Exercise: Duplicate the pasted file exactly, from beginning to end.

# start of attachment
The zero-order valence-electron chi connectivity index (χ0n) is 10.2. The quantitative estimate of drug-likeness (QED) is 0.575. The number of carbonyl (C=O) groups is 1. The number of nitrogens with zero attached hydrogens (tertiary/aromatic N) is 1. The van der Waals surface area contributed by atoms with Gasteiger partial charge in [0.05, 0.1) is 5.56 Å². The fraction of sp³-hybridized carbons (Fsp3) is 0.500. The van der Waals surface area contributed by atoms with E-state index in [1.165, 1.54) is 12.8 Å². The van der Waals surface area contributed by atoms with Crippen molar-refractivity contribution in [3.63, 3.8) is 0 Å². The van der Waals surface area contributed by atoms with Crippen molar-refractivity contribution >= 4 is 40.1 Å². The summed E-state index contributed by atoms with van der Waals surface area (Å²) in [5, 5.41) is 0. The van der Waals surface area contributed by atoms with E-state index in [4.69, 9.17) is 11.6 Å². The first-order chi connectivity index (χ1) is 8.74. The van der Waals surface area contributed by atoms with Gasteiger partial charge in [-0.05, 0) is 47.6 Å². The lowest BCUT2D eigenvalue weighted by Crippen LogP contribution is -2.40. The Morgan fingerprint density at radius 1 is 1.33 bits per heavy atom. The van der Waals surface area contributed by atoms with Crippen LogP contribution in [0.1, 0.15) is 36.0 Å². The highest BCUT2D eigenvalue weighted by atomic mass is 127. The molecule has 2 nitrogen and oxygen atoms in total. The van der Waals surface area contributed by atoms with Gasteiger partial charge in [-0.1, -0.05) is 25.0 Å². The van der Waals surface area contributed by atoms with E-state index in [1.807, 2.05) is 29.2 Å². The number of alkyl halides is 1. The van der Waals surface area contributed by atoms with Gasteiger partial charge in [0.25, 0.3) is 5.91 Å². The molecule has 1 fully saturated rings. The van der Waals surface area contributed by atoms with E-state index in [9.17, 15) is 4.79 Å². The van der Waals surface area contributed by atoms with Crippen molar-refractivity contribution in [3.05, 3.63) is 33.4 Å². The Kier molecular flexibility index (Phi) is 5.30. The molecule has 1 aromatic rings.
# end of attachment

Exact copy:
The zero-order valence-electron chi connectivity index (χ0n) is 10.2. The quantitative estimate of drug-likeness (QED) is 0.575. The number of carbonyl (C=O) groups is 1. The number of nitrogens with zero attached hydrogens (tertiary/aromatic N) is 1. The van der Waals surface area contributed by atoms with Gasteiger partial charge in [0.05, 0.1) is 5.56 Å². The fraction of sp³-hybridized carbons (Fsp3) is 0.500. The van der Waals surface area contributed by atoms with E-state index in [1.165, 1.54) is 12.8 Å². The van der Waals surface area contributed by atoms with Crippen molar-refractivity contribution in [3.63, 3.8) is 0 Å². The van der Waals surface area contributed by atoms with Crippen molar-refractivity contribution >= 4 is 40.1 Å². The summed E-state index contributed by atoms with van der Waals surface area (Å²) in [5, 5.41) is 0. The van der Waals surface area contributed by atoms with E-state index in [4.69, 9.17) is 11.6 Å². The first-order chi connectivity index (χ1) is 8.74. The van der Waals surface area contributed by atoms with Gasteiger partial charge in [-0.05, 0) is 47.6 Å². The lowest BCUT2D eigenvalue weighted by Crippen LogP contribution is -2.40. The Morgan fingerprint density at radius 1 is 1.33 bits per heavy atom. The van der Waals surface area contributed by atoms with Crippen LogP contribution in [0.1, 0.15) is 36.0 Å². The highest BCUT2D eigenvalue weighted by atomic mass is 127. The molecule has 2 nitrogen and oxygen atoms in total. The van der Waals surface area contributed by atoms with Gasteiger partial charge in [-0.1, -0.05) is 25.0 Å². The van der Waals surface area contributed by atoms with E-state index in [1.807, 2.05) is 29.2 Å². The number of alkyl halides is 1. The van der Waals surface area contributed by atoms with Gasteiger partial charge in [0.25, 0.3) is 5.91 Å². The molecule has 1 fully saturated rings. The van der Waals surface area contributed by atoms with E-state index in [9.17, 15) is 4.79 Å². The van der Waals surface area contributed by atoms with Crippen molar-refractivity contribution in [3.05, 3.63) is 33.4 Å². The Kier molecular flexibility index (Phi) is 5.30. The molecule has 1 aromatic rings.